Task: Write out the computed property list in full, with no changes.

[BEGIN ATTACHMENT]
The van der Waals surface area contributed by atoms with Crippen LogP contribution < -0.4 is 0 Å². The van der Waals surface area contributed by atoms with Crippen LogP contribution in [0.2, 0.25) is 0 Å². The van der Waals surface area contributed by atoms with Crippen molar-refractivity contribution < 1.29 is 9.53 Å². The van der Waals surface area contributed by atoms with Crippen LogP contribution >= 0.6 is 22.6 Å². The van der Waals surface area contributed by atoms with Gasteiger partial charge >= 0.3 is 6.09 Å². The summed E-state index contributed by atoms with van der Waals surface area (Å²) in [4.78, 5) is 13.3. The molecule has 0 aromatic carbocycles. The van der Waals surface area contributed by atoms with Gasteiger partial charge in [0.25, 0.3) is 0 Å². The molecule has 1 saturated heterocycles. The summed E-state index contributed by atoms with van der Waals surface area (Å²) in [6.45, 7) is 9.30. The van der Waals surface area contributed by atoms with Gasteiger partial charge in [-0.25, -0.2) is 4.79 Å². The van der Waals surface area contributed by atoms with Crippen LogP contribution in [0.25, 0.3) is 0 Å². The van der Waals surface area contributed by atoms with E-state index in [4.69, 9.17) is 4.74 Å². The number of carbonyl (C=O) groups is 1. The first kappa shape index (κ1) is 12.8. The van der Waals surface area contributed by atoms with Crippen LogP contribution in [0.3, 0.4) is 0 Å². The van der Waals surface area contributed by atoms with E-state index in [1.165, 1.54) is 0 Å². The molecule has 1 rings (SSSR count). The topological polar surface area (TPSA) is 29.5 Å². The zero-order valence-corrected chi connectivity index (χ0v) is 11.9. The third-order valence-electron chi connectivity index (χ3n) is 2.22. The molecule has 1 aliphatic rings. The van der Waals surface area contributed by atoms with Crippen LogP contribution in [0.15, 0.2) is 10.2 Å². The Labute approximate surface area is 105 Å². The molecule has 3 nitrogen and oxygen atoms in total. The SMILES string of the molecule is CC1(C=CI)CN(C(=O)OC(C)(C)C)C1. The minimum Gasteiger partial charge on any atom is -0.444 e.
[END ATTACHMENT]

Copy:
The van der Waals surface area contributed by atoms with Crippen LogP contribution < -0.4 is 0 Å². The van der Waals surface area contributed by atoms with Crippen LogP contribution in [0.2, 0.25) is 0 Å². The van der Waals surface area contributed by atoms with Crippen molar-refractivity contribution < 1.29 is 9.53 Å². The van der Waals surface area contributed by atoms with Crippen LogP contribution >= 0.6 is 22.6 Å². The van der Waals surface area contributed by atoms with Gasteiger partial charge >= 0.3 is 6.09 Å². The summed E-state index contributed by atoms with van der Waals surface area (Å²) in [4.78, 5) is 13.3. The molecule has 0 aromatic carbocycles. The van der Waals surface area contributed by atoms with Gasteiger partial charge in [0.25, 0.3) is 0 Å². The molecule has 1 saturated heterocycles. The summed E-state index contributed by atoms with van der Waals surface area (Å²) in [6.45, 7) is 9.30. The van der Waals surface area contributed by atoms with Gasteiger partial charge in [-0.25, -0.2) is 4.79 Å². The van der Waals surface area contributed by atoms with Crippen LogP contribution in [0.25, 0.3) is 0 Å². The van der Waals surface area contributed by atoms with E-state index in [4.69, 9.17) is 4.74 Å². The number of carbonyl (C=O) groups is 1. The first kappa shape index (κ1) is 12.8. The van der Waals surface area contributed by atoms with Crippen LogP contribution in [0.3, 0.4) is 0 Å². The van der Waals surface area contributed by atoms with E-state index in [1.165, 1.54) is 0 Å². The molecule has 1 rings (SSSR count). The topological polar surface area (TPSA) is 29.5 Å². The zero-order valence-corrected chi connectivity index (χ0v) is 11.9. The third-order valence-electron chi connectivity index (χ3n) is 2.22. The molecule has 1 aliphatic rings. The van der Waals surface area contributed by atoms with Crippen LogP contribution in [0.15, 0.2) is 10.2 Å². The Labute approximate surface area is 105 Å². The molecule has 3 nitrogen and oxygen atoms in total. The SMILES string of the molecule is CC1(C=CI)CN(C(=O)OC(C)(C)C)C1. The minimum Gasteiger partial charge on any atom is -0.444 e.